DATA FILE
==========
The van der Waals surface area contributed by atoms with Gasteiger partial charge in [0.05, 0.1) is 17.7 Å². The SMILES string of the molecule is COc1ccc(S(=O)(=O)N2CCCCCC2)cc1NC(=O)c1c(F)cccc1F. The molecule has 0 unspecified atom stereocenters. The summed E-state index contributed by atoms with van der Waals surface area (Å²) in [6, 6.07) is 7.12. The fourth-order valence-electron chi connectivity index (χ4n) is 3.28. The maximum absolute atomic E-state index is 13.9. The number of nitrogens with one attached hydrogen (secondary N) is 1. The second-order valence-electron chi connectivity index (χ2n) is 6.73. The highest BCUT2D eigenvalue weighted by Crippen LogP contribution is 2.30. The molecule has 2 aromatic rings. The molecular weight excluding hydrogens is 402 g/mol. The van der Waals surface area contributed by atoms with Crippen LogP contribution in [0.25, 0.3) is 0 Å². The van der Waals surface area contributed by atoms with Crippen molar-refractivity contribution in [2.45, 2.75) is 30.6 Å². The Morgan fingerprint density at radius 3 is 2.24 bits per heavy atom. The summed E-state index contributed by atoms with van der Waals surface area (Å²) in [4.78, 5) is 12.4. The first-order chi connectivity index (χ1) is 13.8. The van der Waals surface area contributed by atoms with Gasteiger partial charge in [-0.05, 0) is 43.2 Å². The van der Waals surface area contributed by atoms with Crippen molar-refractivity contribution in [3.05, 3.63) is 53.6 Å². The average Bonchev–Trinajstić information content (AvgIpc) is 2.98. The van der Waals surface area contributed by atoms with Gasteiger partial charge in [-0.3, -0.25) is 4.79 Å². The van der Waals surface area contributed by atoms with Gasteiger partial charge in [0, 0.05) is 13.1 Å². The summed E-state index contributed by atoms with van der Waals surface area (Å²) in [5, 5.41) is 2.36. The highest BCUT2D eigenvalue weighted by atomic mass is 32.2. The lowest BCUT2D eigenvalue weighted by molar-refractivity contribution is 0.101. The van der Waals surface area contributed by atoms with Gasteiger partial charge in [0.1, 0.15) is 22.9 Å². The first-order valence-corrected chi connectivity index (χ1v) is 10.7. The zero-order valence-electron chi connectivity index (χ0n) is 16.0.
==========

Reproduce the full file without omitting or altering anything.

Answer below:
The van der Waals surface area contributed by atoms with Gasteiger partial charge in [0.05, 0.1) is 17.7 Å². The SMILES string of the molecule is COc1ccc(S(=O)(=O)N2CCCCCC2)cc1NC(=O)c1c(F)cccc1F. The molecule has 0 unspecified atom stereocenters. The summed E-state index contributed by atoms with van der Waals surface area (Å²) in [6, 6.07) is 7.12. The fourth-order valence-electron chi connectivity index (χ4n) is 3.28. The maximum absolute atomic E-state index is 13.9. The number of nitrogens with one attached hydrogen (secondary N) is 1. The second-order valence-electron chi connectivity index (χ2n) is 6.73. The highest BCUT2D eigenvalue weighted by Crippen LogP contribution is 2.30. The molecule has 2 aromatic rings. The molecular weight excluding hydrogens is 402 g/mol. The van der Waals surface area contributed by atoms with Crippen LogP contribution in [0.25, 0.3) is 0 Å². The van der Waals surface area contributed by atoms with Crippen molar-refractivity contribution in [2.45, 2.75) is 30.6 Å². The Morgan fingerprint density at radius 3 is 2.24 bits per heavy atom. The summed E-state index contributed by atoms with van der Waals surface area (Å²) in [4.78, 5) is 12.4. The first-order chi connectivity index (χ1) is 13.8. The van der Waals surface area contributed by atoms with Gasteiger partial charge in [-0.05, 0) is 43.2 Å². The van der Waals surface area contributed by atoms with Crippen molar-refractivity contribution in [3.05, 3.63) is 53.6 Å². The average Bonchev–Trinajstić information content (AvgIpc) is 2.98. The van der Waals surface area contributed by atoms with Gasteiger partial charge in [-0.3, -0.25) is 4.79 Å². The van der Waals surface area contributed by atoms with Gasteiger partial charge in [0, 0.05) is 13.1 Å². The summed E-state index contributed by atoms with van der Waals surface area (Å²) in [5, 5.41) is 2.36. The highest BCUT2D eigenvalue weighted by atomic mass is 32.2. The lowest BCUT2D eigenvalue weighted by molar-refractivity contribution is 0.101. The van der Waals surface area contributed by atoms with Gasteiger partial charge in [0.1, 0.15) is 22.9 Å². The first-order valence-corrected chi connectivity index (χ1v) is 10.7. The zero-order valence-electron chi connectivity index (χ0n) is 16.0.